The CD editorial writers use the rhetorical device of guilt by association to tar Jefferson. Notably, this particular circumlocution holds Jefferson guilty by virtue of association with the Ku Klux Klan, which did not exist in Jefferson’s time, for activities undertaken some 200 years after he lived! The mystic chords of White supremacy, it seems, transcend space, time and causality. Continue reading

The Newest Entitlement for a Morally Bankrupt Nation

Cartoon credit: GorrellArt.com

by James A. Bacon

This is it: the final straw. I’ve had it. I’m ready to (figuratively) burn the place down.

President Joe Biden has moved to cancel student-loan debt for 43 million borrowers in an initiative that the Wharton School of Business estimates could cost taxpayers $300 billion over the next ten years. Students from low-income families qualifying for Pell grants would get $20,000 in debt forgiveness while others would be forgiven $10,000.

This action is wrong on so many grounds that I barely know where to begin. As some have observed, the primary beneficiaries of forgiveness are America’s educated elites. Americans in blue collar occupations get nothing from this arrangement. The move also rewards deadbeats by offloading bad-debt burden to taxpayers. Those who made sacrifices to retire their debts take up the slack through their taxes for those who couldn’t or wouldn’t pay off their loans.

The Biden administration is effectively transforming student loans into another income-transfer entitlement benefiting debtors and the higher-ed institutions that enabled their debt at the expense of taxpayers and those who honor their debts. This is more than a fiscal outrage. It is a moral outrage. Continue reading

The Death of Common Sense and the Child-Care Shortage

by James A. Bacon

Simone Martinez began searching for child care four months into her pregnancy. When her baby Zelaina was born, she still hadn’t found a provider, Cardinal News tells us. “I was debating quitting my job even though we really can’t afford it,” she said.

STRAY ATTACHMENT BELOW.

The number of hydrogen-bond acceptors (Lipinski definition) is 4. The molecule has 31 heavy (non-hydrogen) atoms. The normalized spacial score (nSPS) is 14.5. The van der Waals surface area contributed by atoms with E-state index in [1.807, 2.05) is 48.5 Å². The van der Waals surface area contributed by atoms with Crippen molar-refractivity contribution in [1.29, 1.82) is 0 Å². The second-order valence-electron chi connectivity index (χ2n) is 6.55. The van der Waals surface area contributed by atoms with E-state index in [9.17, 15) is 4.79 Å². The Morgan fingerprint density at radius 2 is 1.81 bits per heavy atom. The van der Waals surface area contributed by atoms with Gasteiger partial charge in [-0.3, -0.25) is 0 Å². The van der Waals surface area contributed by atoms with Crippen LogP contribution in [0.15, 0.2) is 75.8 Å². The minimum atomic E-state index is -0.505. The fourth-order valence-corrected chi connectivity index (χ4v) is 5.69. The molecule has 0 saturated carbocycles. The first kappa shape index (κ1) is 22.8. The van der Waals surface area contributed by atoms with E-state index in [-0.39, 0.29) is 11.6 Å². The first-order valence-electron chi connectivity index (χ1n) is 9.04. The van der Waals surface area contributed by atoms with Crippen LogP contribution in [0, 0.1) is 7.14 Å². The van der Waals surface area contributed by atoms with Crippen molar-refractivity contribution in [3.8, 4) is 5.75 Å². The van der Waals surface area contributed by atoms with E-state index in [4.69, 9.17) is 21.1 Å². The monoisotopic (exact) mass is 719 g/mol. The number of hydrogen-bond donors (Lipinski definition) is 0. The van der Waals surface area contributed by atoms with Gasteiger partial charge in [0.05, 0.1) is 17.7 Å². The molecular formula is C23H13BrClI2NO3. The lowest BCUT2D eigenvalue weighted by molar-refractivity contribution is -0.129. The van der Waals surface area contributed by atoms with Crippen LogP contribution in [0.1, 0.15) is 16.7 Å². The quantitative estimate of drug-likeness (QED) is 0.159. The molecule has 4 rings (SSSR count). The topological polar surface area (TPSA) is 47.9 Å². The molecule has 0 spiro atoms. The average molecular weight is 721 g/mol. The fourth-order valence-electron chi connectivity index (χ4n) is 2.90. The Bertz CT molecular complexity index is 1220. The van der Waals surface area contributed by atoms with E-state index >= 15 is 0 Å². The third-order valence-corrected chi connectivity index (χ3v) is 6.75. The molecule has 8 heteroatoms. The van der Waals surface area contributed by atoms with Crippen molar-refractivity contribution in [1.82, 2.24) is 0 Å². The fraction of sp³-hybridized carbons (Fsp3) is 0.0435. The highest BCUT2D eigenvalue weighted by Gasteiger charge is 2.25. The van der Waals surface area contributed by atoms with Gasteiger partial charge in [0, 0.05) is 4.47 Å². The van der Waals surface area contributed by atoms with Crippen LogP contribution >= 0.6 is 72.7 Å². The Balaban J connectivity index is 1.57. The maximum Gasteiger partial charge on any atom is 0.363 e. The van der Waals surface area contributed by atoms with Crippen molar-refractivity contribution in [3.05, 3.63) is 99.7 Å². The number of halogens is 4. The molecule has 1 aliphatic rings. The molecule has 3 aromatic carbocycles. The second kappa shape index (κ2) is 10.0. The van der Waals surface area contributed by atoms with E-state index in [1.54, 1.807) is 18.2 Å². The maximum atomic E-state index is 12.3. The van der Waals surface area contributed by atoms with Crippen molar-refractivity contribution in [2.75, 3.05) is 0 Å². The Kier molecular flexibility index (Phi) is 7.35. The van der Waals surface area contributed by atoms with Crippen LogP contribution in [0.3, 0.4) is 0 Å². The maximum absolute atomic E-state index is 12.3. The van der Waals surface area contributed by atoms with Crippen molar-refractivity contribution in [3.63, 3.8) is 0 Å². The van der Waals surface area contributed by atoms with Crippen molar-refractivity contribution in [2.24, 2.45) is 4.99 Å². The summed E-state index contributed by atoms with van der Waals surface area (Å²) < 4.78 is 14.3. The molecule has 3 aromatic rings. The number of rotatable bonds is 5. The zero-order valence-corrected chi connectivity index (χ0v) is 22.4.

Hundreds of families are on waiting lists in Southwest and Southside Virginia, says Cardinal News. Indeed, child care shortages are a statewide problem — and they are causing major headaches for parents.

Forty-seven percent of Virginia residents live in child care “deserts,” defined by the Center for American Progress as areas having insufficient options. Even when child care is available, it can be so expensive — equivalent to private school tuition — that it makes sense for many parents, usually mothers, to drop out of the workforce and stay home. In 2021, 44,000 Virginians made career sacrifices because of child care issues, according to the liberal-left think tank.

In the minds of many, every social problem calls for a government “solution,” which means Mo Money from taxpayers, and day care is no exception. The Cardinal article quotes multiple people calling for bigger government subsidies. “If we don’t have continued investment and subsidies from the state and federal government,” says one provider, “the child care industry will collapse.”